Fine Gael leader, Taoiseach Leo Varadkar, is prepared to “let Micheál Martin sweat” and did not seek a mandate to continue talks with Fianna Fáil from his party.
The party’’s TDs gathered yesterday ahead of the second day’’s sitting of the 33rd Dáil and heard from Mr Varadkar and Finance Minister Paschal Donohoe about talks with the Green Party and Fianna Fáil earlier in the week.
The absence of a request from Mr Varadkar for a mandate to enter formal talks on a programme for government was seen as significant and the mood of the party meeting was to head into opposition.
While the majority of the meeting was consumed by matters relating to the Coronavirus, it was clear that there will be no progress in the immediate future. One Fine Gael minister said: “Leo seems happy to let Micheál Martin sweat. He knows Micheál is under pressure from within his own and he also knows despite losing the election, his position as leader is secure. The same cannot be said of the Fianna Fáil leader."
In a statement on the meeting, party chairman, Martin Heydon, said: “At today’s Fine Gael Parliamentary Party meeting, An Taoiseach & Fine Gael President Leo Varadkar, and Minister for Finance & Party Director of Organisation Paschal Donohoe, updated members on the policy discussions with Fianna Fáil and the Green Party.”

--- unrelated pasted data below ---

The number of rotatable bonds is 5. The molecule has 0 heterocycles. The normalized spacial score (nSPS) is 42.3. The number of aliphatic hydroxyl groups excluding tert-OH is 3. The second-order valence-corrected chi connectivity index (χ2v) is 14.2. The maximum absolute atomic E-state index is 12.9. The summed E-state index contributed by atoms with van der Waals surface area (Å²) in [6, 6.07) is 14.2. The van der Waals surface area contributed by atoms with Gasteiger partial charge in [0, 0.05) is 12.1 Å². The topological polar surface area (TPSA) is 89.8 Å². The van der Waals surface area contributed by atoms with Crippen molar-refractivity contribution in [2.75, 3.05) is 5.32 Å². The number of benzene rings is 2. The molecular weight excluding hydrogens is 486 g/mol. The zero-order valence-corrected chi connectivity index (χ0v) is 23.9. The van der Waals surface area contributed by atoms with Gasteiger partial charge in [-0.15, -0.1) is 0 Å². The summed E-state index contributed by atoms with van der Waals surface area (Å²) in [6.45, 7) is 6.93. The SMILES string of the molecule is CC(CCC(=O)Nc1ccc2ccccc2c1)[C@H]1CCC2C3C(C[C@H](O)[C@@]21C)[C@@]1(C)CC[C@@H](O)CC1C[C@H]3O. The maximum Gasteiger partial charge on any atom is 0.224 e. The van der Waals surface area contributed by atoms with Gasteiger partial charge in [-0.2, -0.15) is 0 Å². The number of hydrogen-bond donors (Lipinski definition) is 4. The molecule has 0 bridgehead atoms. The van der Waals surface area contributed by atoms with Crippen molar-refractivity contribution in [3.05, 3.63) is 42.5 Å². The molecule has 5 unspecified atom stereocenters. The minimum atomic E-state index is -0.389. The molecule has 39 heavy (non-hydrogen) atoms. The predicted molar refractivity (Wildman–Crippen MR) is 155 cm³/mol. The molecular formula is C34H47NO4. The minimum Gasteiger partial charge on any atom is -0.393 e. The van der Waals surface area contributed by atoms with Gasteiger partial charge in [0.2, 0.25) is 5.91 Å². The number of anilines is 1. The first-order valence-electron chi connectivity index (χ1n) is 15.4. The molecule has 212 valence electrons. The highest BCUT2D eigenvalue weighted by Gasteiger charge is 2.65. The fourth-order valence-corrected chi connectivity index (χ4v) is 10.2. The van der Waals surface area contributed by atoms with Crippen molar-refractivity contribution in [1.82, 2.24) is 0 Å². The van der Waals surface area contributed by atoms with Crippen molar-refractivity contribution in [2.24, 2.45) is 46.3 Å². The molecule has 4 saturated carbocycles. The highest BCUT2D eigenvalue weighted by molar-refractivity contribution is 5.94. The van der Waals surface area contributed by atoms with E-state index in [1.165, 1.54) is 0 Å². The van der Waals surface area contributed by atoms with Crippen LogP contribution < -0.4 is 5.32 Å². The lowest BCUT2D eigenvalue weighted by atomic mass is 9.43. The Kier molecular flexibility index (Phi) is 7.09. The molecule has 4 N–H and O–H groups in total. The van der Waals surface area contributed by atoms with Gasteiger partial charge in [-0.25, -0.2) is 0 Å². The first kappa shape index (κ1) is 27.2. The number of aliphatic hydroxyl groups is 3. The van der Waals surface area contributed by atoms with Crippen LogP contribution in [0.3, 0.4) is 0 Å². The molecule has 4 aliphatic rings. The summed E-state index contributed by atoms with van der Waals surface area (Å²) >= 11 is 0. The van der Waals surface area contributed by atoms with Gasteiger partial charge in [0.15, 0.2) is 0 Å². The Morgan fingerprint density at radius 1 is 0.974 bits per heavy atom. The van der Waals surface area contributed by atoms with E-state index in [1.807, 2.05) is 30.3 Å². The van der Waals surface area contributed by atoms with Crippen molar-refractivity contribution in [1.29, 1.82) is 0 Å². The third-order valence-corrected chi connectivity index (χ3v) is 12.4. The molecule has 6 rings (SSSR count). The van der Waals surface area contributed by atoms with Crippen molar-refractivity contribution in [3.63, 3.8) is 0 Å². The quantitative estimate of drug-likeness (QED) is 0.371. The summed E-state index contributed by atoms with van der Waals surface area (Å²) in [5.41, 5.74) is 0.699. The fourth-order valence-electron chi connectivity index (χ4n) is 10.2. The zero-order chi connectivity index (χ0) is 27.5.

“Members heard that they were good exploratory discussions with both parties this week,” Mr Heydon said.
Health Minister Simon Harris said a crunch point will come but he believes there are several more weeks before a government. Mr Harris said yesterday’’s engagement with Fianna Fáil was constructive but he said the irony is not lost on him that people who had been calling for the past nine years to get Fine Gael out now want to go into government with them.
Meanwhile, Solidarity-People Before Profit TDs have urged the public to attend a march this Saturday in Dublin to stop “the Fine Gael/Fianna Fáil stitch-up”. They said that any coalition between the two parties would be a “slap in the face” to people who believed they were voting for change in the recent General Election. The deputies said there would be protests “on the streets” against such a government, if it took office.
However, the TDs conceded that if a Fianna Fáil-Fine Gael coalition can muster a Dáil majority and take office it will be a “democratically legitimate” and “legally constituted” government.
Speaking along with student and homelessness activists, TDs Paul Murphy, Bríd Smith and Mick Barry said that such a government would seek to “halt the demand for radical change”. In a statement they said: “People need to get out on the streets and show their support for a left-wing government, one that will push for the real change that is so desperately needed."
The march takes place in Dublin this Saturday, meeting at the Garden of Remembrance at 1pm.